Wednesday, July 3, 2019

"All's Well That Ends Well": Day 4, Play 4, Theatre Eddys Goes to the 2019 Oregon Shakespeare Festival

All’s Well That Ends Well
William Shakespeare

Royer Bokus
Can anything actually end well in a play where for every good, there is a bad; for every show of trust, there is a betrayal of deceit; for every wise counsel, there is an insult full of biting cynicism.  Opposites meet, blend, clash, fight, make love, make war, make peace.  The sexes pit against one another even as they do all they can to come together.  Youth and the aged, poor and rich, those steeped in dignity and those wearing proudly the title fool mix and mingle.  “Us’s” and “them’s” come face to face in the royal court, on the battlefield, in streets of protests, and in the dark of a bedroom.  And from the opening moments of mourning the dead to the closing celebration of family reunions, the question raised time and again in William Shakespeare’s All’s Well That Ends Well is what does it mean to “end well” and is “ending well” ever possible, given the crazy, mixed-up world where humans reside. 

Oregon Shakespeare Festival chooses a Shakespearean play that dares anyone to define its true nature as comedy, tragedy, or otherwise and stages a magnificently eye-popping, hilariously entertaining, and constantly unpredictable All’s Well That Ends Well that in fact ends well enough to send audience members out smiling huge grins while shaking their heads still amazed at what just happened.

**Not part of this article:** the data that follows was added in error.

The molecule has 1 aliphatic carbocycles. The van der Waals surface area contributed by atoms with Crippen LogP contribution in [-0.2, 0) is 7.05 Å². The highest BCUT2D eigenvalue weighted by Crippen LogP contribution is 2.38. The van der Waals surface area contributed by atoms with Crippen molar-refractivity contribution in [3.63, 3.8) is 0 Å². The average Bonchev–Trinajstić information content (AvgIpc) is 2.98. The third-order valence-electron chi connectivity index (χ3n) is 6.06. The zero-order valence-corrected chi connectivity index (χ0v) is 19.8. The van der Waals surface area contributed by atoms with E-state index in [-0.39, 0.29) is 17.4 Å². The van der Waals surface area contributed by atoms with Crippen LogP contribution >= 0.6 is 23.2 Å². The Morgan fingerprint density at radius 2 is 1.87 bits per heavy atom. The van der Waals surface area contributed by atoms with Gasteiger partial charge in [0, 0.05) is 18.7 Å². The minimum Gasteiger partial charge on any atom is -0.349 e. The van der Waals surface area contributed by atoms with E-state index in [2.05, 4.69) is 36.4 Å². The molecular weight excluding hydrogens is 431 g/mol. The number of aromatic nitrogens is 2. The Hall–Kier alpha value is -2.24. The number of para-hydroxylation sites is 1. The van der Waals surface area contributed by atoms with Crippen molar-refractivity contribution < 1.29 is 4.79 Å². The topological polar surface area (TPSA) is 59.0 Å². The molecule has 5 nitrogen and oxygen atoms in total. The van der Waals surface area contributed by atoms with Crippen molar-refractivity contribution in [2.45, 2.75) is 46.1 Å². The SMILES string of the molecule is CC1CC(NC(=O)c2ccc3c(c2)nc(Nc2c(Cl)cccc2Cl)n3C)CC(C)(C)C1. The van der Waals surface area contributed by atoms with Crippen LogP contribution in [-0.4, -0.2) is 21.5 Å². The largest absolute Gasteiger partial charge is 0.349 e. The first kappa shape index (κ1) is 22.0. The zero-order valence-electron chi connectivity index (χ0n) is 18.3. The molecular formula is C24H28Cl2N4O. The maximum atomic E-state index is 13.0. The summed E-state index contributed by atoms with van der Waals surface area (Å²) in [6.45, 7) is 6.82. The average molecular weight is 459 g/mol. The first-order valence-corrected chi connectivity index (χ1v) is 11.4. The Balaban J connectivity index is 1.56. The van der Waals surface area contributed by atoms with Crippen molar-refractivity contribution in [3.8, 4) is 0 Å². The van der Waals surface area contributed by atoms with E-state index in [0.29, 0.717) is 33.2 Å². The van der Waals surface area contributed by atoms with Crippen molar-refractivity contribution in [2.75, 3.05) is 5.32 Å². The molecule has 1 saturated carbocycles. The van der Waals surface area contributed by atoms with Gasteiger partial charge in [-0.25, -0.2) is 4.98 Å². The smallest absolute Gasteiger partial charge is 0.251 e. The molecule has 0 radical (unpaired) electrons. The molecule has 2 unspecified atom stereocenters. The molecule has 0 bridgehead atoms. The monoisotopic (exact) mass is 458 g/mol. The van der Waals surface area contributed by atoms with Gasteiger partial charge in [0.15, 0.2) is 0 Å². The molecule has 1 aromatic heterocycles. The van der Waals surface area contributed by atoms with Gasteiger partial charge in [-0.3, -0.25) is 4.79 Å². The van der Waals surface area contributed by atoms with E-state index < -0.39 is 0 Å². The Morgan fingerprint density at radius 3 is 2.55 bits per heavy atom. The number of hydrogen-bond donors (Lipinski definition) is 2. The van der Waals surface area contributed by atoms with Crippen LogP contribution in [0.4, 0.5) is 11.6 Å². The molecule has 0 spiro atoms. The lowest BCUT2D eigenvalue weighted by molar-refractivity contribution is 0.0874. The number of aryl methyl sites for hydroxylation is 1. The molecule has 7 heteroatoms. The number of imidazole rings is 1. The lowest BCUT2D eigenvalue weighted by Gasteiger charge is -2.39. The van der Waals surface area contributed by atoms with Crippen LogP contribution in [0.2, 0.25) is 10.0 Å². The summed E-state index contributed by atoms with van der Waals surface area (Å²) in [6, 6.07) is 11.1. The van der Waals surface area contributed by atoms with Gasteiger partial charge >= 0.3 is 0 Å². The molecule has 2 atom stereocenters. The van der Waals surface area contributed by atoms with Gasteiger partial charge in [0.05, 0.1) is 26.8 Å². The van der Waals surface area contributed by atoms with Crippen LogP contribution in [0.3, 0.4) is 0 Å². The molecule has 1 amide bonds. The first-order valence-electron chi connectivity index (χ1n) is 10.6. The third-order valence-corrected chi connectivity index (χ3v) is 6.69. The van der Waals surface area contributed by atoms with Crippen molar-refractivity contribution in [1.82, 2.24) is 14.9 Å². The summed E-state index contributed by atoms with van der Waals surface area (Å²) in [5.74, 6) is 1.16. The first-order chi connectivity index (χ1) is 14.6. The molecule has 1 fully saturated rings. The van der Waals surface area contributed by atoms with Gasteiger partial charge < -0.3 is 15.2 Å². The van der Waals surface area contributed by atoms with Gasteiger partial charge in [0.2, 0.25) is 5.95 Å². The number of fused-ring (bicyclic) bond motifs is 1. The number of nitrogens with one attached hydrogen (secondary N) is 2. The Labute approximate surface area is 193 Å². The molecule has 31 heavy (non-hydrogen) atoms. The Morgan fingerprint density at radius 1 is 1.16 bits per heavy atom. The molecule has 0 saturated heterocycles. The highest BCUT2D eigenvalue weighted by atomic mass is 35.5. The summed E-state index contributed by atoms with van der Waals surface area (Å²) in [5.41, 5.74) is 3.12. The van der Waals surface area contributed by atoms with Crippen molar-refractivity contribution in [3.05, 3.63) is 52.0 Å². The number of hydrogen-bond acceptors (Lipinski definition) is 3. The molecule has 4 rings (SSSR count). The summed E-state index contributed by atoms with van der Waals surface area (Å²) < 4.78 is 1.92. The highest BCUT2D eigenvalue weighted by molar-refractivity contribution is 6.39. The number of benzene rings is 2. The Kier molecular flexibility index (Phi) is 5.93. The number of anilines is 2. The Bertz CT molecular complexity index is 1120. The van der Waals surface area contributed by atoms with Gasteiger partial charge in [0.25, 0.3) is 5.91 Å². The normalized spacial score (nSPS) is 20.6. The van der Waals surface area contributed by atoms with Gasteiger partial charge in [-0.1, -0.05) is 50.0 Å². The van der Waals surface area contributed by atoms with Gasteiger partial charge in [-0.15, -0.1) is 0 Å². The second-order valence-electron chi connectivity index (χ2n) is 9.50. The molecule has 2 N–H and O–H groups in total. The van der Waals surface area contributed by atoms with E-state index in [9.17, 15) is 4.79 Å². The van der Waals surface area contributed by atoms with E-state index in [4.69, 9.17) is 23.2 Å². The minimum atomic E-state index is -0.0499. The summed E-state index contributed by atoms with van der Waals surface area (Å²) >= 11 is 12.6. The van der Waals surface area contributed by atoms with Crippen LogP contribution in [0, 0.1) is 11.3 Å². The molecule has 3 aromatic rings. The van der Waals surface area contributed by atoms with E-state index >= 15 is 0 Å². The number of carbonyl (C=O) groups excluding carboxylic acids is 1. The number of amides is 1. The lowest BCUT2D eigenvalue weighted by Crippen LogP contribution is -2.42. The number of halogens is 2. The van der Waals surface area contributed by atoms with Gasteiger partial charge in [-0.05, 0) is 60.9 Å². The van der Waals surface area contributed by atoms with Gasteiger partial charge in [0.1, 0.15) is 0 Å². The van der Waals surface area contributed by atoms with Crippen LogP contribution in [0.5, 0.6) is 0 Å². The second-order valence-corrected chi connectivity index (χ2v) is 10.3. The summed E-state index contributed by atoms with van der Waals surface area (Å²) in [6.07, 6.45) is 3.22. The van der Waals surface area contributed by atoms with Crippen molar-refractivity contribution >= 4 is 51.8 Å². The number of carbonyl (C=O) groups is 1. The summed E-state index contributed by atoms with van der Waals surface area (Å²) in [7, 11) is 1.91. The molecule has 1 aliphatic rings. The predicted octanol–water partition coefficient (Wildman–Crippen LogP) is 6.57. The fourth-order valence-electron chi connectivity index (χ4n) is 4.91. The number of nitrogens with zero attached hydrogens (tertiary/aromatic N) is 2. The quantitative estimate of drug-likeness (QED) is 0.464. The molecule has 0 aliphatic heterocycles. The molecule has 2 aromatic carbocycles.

Royer Bokus & Vilma Silva

Her famed physician father having just died, Helen is now an orphan serving the Countess of Rossillion, the young girl struck gaga with a teenage crush on the Countess’s only son, Bertram.  Bertram is hot to leave home and finds his chance by heading to Paris to serve at the King’s Court.  With the Countess’s blessing, Helen follows him, hoping to figure out a way to get the upper-born Bertram to notice lowly her.  Fortunately for her, the king is deathly ill; she has a cure she learned from her father; a miracle occurs; and the king grants her one wish, which of course is, ‘Make Bertram my husband.’ 

Royer Bokus, Kevin Kenerly & Daisuke Tsuji